Thursday, February 7, 2013

Holding Space

By Sunday, I was overloaded. You know that bone aching exhaustion that leads us by the scruff of the neck to a restless, wobbling sleep? So tired that you don't sleep well. I rolled and jerked all through the eleven hours I lay sprawled in bed Saturday night. Come Sunday morning, the weight behind my eye sockets had only softened to an ache, and my bones fared no better.

I speak about “holding space” and “creating space” almost obsessively, in my classes, in my life, in my own head. But while I can talk about “creating space” until I'm all colors of the rainbow in the face, until I feel it, or feel the lack of it, I don't GET it.

Holding space: The intentional acknowledgment that something is important enough to devote time or physical space to. When we create an altar, we must hold space for that. One of my ex boyfriends had an altar next to his bedside, and even the household cats knew the rule: anything that didn't belong there must not be placed there. That altar was an intentional, holy space.

Everything we intentionally choose to make time for is holy. Every. Single. Thing. Me writing this is holy, you reading this is holy. Even when we experience grief, and we acknowledge that it is important to FEEL that, to go THROUGH it. We make that grief holy.

That is why I say there is space for all things. ALL things. The good, the bad, the pretty, the ugly. What happens when we ignore something, when we don't give space to something? It either disappears or gets stuffed, constricted. Grief and pain that isn't acknowledged is still grief and pain, and it continues to fester, to boil, until the kettle sings and the universe MAKES the space for us. All that hidden feeling overflows until we fear it might consume us.

I did not hold space for rest, for quiet, for silence, for recuperation last weekend. So the universe made the space for me. I felt the electricity in my skin, the irritability in my face and in my chest. Claustrophobia is not just a physical fear, it's an energetic need. My body was physically unable to do anything but the minimum requirements until I felt rested enough to return to a normal schedule.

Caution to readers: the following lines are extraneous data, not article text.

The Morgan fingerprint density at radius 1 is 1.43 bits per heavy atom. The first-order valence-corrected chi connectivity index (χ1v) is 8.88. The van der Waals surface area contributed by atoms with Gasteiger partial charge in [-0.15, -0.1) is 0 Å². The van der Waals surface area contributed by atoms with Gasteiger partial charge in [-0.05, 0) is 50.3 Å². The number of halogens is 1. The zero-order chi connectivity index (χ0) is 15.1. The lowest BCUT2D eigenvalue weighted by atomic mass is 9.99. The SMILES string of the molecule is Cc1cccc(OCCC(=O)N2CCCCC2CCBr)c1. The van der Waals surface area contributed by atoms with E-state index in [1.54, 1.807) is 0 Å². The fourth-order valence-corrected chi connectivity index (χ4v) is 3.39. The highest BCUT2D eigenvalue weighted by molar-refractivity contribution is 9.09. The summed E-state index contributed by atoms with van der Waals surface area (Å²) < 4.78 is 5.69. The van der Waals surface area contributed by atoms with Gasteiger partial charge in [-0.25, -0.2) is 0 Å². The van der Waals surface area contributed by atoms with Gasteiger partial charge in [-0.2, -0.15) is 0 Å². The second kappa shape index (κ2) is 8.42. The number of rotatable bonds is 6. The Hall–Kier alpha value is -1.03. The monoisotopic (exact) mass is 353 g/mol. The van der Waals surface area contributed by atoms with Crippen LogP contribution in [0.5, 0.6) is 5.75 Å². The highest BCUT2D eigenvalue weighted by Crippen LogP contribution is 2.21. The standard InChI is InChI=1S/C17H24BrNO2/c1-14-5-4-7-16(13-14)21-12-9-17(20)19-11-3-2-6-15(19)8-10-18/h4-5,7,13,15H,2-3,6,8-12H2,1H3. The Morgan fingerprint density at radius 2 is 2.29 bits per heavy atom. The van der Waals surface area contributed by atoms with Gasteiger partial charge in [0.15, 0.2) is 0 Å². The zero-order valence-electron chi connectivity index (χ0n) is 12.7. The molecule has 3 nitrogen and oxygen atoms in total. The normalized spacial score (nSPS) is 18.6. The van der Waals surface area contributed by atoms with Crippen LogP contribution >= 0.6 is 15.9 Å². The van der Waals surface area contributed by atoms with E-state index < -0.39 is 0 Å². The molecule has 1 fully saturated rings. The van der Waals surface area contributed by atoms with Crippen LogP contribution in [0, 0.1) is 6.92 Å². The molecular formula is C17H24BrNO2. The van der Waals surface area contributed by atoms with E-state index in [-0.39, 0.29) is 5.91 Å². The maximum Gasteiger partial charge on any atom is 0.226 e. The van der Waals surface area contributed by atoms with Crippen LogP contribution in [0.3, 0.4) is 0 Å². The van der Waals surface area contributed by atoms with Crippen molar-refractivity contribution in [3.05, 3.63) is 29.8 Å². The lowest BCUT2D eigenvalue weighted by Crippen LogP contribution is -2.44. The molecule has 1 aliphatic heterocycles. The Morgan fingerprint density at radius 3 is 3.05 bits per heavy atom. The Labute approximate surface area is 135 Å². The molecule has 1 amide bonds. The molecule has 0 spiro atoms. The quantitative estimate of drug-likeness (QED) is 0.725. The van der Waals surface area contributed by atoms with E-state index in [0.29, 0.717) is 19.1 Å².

How we choose to hold space speaks great volumes about what we value, and there is a difference between making the time and holding the space. We usually make time to brush our teeth, and we do this on auto-pilot. We hold space when a friend needs us to listen. Usually. But even then, we must be watchful. That conversation you just had with the grocery clerk, with your best friend, with your partner? Were you really present with them?

I've lost count of the moments, the conversations, the interactions I wasn't present in. I used up time for those moments, sure, but I didn't hold space for those. Those are the moments that slip by, ignored.

The things we do not hold space for either drop away, ignored, or blow up. Does that serve us? Does that serve the ones we love?

How will you hold space for yourself?


So much LOVE for all of you! Thank you for continuing to read these stories, and welcome to anyone new! Always know if you ever have a reaction, a thought, a feeling, a question, or a story to share, this blog is not just my space. This is yours, too. Let your voice be heard!